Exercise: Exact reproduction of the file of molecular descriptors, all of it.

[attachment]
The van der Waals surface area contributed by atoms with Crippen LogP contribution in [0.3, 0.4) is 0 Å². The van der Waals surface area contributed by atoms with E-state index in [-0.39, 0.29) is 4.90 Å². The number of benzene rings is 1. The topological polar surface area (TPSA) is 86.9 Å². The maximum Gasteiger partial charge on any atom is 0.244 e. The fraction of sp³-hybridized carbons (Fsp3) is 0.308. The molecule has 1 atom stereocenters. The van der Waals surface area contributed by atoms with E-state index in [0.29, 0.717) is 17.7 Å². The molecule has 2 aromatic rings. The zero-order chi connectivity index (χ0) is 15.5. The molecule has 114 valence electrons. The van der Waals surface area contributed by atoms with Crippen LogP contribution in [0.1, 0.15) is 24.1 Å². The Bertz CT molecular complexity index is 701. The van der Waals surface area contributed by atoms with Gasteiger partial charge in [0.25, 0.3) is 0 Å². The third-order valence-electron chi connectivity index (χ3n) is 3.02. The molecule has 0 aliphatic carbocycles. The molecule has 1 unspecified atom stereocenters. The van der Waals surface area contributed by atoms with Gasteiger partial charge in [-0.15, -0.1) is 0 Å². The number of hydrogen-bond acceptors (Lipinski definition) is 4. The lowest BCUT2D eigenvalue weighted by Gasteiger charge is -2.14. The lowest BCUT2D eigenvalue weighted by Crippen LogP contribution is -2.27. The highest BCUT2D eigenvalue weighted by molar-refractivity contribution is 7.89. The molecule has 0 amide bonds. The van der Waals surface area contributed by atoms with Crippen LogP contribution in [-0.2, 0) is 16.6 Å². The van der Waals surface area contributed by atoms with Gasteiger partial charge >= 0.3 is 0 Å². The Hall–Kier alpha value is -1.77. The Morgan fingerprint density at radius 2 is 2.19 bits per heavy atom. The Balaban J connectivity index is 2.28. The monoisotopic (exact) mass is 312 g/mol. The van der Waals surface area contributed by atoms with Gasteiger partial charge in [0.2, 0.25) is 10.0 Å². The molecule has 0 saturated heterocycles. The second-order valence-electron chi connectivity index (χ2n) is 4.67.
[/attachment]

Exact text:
The van der Waals surface area contributed by atoms with Crippen LogP contribution in [0.3, 0.4) is 0 Å². The van der Waals surface area contributed by atoms with E-state index in [-0.39, 0.29) is 4.90 Å². The number of benzene rings is 1. The topological polar surface area (TPSA) is 86.9 Å². The maximum Gasteiger partial charge on any atom is 0.244 e. The fraction of sp³-hybridized carbons (Fsp3) is 0.308. The molecule has 1 atom stereocenters. The van der Waals surface area contributed by atoms with E-state index in [0.29, 0.717) is 17.7 Å². The molecule has 2 aromatic rings. The zero-order chi connectivity index (χ0) is 15.5. The molecule has 114 valence electrons. The van der Waals surface area contributed by atoms with Crippen LogP contribution in [0.1, 0.15) is 24.1 Å². The Bertz CT molecular complexity index is 701. The van der Waals surface area contributed by atoms with Gasteiger partial charge in [0.25, 0.3) is 0 Å². The third-order valence-electron chi connectivity index (χ3n) is 3.02. The molecule has 0 aliphatic carbocycles. The molecule has 1 unspecified atom stereocenters. The van der Waals surface area contributed by atoms with Gasteiger partial charge in [-0.15, -0.1) is 0 Å². The number of hydrogen-bond acceptors (Lipinski definition) is 4. The lowest BCUT2D eigenvalue weighted by Gasteiger charge is -2.14. The lowest BCUT2D eigenvalue weighted by Crippen LogP contribution is -2.27. The highest BCUT2D eigenvalue weighted by molar-refractivity contribution is 7.89. The molecule has 0 amide bonds. The van der Waals surface area contributed by atoms with Crippen LogP contribution in [-0.2, 0) is 16.6 Å². The van der Waals surface area contributed by atoms with Gasteiger partial charge >= 0.3 is 0 Å². The Hall–Kier alpha value is -1.77. The Morgan fingerprint density at radius 2 is 2.19 bits per heavy atom. The Balaban J connectivity index is 2.28. The monoisotopic (exact) mass is 312 g/mol. The van der Waals surface area contributed by atoms with Gasteiger partial charge in [0.2, 0.25) is 10.0 Å². The molecule has 0 saturated heterocycles. The second-order valence-electron chi connectivity index (χ2n) is 4.67.